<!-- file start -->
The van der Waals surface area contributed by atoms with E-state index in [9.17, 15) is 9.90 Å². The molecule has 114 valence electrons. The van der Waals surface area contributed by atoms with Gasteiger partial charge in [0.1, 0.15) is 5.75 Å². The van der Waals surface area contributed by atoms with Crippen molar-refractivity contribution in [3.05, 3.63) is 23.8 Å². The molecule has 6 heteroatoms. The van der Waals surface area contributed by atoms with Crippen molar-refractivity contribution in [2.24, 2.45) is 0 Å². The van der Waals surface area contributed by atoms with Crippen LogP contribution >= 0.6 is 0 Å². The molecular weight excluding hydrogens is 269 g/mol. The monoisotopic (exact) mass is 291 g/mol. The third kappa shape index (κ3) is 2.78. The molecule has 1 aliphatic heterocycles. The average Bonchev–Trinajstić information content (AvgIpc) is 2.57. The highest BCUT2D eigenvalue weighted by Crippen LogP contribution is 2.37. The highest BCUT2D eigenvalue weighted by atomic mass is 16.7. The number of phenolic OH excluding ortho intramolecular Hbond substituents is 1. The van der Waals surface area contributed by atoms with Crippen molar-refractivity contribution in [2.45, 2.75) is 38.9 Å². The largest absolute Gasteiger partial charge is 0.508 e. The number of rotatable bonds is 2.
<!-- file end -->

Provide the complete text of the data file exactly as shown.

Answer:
The van der Waals surface area contributed by atoms with E-state index in [9.17, 15) is 9.90 Å². The molecule has 114 valence electrons. The van der Waals surface area contributed by atoms with Gasteiger partial charge in [0.1, 0.15) is 5.75 Å². The van der Waals surface area contributed by atoms with Crippen molar-refractivity contribution in [3.05, 3.63) is 23.8 Å². The molecule has 6 heteroatoms. The van der Waals surface area contributed by atoms with Crippen molar-refractivity contribution in [2.24, 2.45) is 0 Å². The van der Waals surface area contributed by atoms with Crippen LogP contribution >= 0.6 is 0 Å². The molecular weight excluding hydrogens is 269 g/mol. The monoisotopic (exact) mass is 291 g/mol. The third kappa shape index (κ3) is 2.78. The molecule has 1 aliphatic heterocycles. The average Bonchev–Trinajstić information content (AvgIpc) is 2.57. The highest BCUT2D eigenvalue weighted by Crippen LogP contribution is 2.37. The highest BCUT2D eigenvalue weighted by atomic mass is 16.7. The number of phenolic OH excluding ortho intramolecular Hbond substituents is 1. The van der Waals surface area contributed by atoms with Crippen molar-refractivity contribution in [2.45, 2.75) is 38.9 Å². The largest absolute Gasteiger partial charge is 0.508 e. The number of rotatable bonds is 2.